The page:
English history that the colonists brought to the Imperial debate in the
1760s and 70s. When the Stamp Act was passed by Parliament in 1765, which, by the way, is 250 years ago, so
there’s going to be a celebration of the Stamp Act this year. The colonists regarded this action as if Parliament, parliamentary law was just another
oppressive action by an encroaching crown. They initially drew no distinction
between the King and Parliament and contended that Magna Carta protected
them from both King and Parliament. In its petition to the King, the Stamp Act
Congress, which met in New York in 1765, claimed that the Stamp Act denied
Americans the right of taxing ourselves and the right of trial by our peers. Both
rights they said confirmed by the great charter of English liberty For
Englishmen in the mother country, this colonial contention made no sense at all. It was one thing to invoke Magna Carta
against the power of the crown, that was what it originally had been
designed to do, but it was illogical to invoke Magna Carta against the power of
Parliament. Tyranny came from the monarch not from parliament. In fact, Parliament
was the bulwark, the protector, the creator, if you will, of the rights of
Englishmen against the Crown’s tyranny. By the middle of the 18th century, most
Englishmen in the mother country no longer conceived of Parliament as a
high court making judgments that could be declared null and void by other
courts as Cook had done in in in the 17th century. Doctor Bonham’s case for example, that was mentioned today. Parliament now embodying in the King, Lords, and Commons had become a modern legislature, whose enacted will was law.
Although, Cook had said that Magna Carta will have no sovereign that was no longer true. The sovereignty
of Parliament trumped all declarations of rights and liberties. In fact,
Parliament was the body that issued those declarations of rights and
liberties against the power of the King. The Glorious Revolution of 1688 – 89 had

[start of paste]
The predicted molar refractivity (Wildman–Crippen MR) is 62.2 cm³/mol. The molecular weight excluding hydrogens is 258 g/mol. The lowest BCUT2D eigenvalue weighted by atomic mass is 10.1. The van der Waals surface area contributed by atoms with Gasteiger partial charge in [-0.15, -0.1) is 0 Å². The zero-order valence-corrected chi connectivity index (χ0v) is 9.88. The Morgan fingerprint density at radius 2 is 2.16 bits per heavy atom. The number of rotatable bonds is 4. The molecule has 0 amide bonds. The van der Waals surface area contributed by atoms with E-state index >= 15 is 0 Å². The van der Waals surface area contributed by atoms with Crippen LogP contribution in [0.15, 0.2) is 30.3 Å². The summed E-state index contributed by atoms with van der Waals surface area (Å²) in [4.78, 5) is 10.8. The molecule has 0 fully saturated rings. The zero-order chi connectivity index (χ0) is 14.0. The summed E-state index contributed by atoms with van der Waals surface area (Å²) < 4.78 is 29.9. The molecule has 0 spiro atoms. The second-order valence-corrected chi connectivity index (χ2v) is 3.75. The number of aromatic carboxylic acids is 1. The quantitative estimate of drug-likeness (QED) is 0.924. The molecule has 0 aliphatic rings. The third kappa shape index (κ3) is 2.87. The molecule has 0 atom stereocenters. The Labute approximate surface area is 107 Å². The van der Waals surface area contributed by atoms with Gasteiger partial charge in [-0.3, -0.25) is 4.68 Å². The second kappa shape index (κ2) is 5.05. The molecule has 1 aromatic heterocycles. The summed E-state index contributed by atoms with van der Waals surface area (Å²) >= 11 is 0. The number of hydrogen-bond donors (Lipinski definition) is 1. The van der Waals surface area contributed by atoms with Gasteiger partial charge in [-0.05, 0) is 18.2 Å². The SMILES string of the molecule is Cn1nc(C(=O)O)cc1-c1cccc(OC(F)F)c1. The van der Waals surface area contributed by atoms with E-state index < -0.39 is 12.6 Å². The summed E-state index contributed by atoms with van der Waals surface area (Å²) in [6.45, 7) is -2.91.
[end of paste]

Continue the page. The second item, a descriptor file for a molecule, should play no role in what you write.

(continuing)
changed everything. Parliament had become the sole protector of the rights and
liberties of Englishmen against the Crown’s encroachments. All the great
affirmations of English liberties in the 17th century, the petition of right the act of habeas corpus, the bill of
rights, they were acts of Parliament. Statutes, not different in form from
other statutes passed by Parliament Englishman now described Magna Carta
even Magna Carta as the creation of parliament and thus it was a document it could be changed by Parliament. Because Parliament was the guardian of the people’s liberties against the power
of the king to oppose parliament in the name of Liberty as the colonists were
trying to do was incomprehensible to most Englishmen in the 18th century. Magna Carta was thus no help whatsoever
in dealing with the sovereignty of Parliament for the colonist. The Sugar
Act, the Stamp Act. the Townsend Duties the Coercive Acts, all these measures of
the 1760s and 70s that the colonists so deeply resented, and believed
were in violation of the English Constitution, were acts of Parliament not acts of the
king alone. How then could Magna Carta, which limited only the King, be used to limit the actions of parliament. That’s the problem the Americans faced
in these circumstances Magna Carta had no active applicability for
the colonists whatsoever. It had traditionally been understood as
a curb on the ability of the King to harm the people’s rights. Did it make any sense any longer to
invoke Magna Carta when the oppressive power being exercised belong to
Parliament instead of the crown. For Englishmen at home, Parliament had become the supreme,
sovereign, lawmaking body of the nation. Parliament was sovereign
because all the estates of the realm King, Lords, and people were embodied in
it and thus everyone in the nation, presumably, assented to its actions
including in most English minds the colonists, who were thought to be
virtually represented in the house of commons. The sovereignty of Parliament,
said the great English 18th century jurist, William Blackstone, in 1765, meant
that it could do everything that is not naturally impossible to be done.